Claims that China is an “economic predator” in Africa, pillaging natural resources and dragging it into debt crisis are “as false as they are sensational,” the Xinhua official Chinese news agency said in a commentary.

According to African economic and political analyst Lawrence Freeman, “It is more than ironic that the West is complaining about Africa’s debt to China. Since the 1960s, Western nations, the IMF, World Bank, Paris Club, etc., have ‘looted’ Africa of hundreds of billions of dollars in bloated debt payments and through the manipulation of currencies, and terms of trade.

Of note is the fact that the anti- China accusation is fairly recent. An April 18 Financial Times article, headlined “African nations slipping into new debt crises,” did not mention China one time as the source of the continent’s debt crisis.

In fact the FT’s piece is critical of the International Monetary Fund and World Bank. “The increase in debt should have raised all sorts of flags and triggered triage, but it didn’t. Neither the International Monetary Fund nor the World Bank sounded the alarm,” the London-based financial paper reported.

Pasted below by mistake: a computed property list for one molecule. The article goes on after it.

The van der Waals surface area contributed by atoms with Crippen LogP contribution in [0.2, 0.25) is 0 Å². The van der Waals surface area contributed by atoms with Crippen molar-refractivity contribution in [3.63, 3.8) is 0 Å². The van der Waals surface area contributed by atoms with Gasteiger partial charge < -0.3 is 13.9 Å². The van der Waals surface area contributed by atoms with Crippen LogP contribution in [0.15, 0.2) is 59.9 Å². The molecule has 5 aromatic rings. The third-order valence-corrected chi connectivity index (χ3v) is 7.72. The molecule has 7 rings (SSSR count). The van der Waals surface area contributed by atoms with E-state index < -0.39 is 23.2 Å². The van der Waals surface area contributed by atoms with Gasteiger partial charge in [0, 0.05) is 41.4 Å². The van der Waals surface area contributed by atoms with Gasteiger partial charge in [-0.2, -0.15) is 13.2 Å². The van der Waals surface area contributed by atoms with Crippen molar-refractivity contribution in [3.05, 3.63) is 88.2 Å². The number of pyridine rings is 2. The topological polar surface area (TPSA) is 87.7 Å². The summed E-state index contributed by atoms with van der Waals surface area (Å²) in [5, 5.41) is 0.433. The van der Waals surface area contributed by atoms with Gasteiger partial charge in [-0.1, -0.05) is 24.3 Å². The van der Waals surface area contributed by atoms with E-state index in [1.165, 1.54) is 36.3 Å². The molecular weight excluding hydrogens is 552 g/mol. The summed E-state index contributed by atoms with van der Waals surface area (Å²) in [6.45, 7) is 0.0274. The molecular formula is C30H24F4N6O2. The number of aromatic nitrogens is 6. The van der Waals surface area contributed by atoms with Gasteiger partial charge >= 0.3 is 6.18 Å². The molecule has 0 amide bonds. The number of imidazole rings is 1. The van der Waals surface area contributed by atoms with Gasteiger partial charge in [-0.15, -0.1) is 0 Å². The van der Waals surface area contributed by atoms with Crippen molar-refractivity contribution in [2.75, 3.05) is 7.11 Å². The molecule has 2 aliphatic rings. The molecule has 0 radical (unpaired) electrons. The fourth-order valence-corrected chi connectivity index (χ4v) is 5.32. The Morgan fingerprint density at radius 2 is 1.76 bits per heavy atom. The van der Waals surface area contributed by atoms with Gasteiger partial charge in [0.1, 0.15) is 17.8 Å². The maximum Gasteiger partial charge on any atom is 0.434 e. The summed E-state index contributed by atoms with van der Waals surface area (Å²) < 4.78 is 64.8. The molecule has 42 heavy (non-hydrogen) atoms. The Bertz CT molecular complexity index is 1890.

In addition, the FT claimed some African countries were hit because “they borrowed in foreign currencies and were finding debt hard to finance after a significant depreciation.”

In 2017 Quartz Africa reported, again not mentioning China, that “African eurobond debt is growing to risky levels.” A eurobond, also referred to as sovereign bond, is a debt security issued by a national government and is denominated in a foreign currency, usually dollars, rather than the euro that its name implies.

This debt crises have been cyclical. Africa’s debt of the 1980s mushroomed to $270 billion and had many factors, according to Quartz, “depending on which side of the fence you’re on.”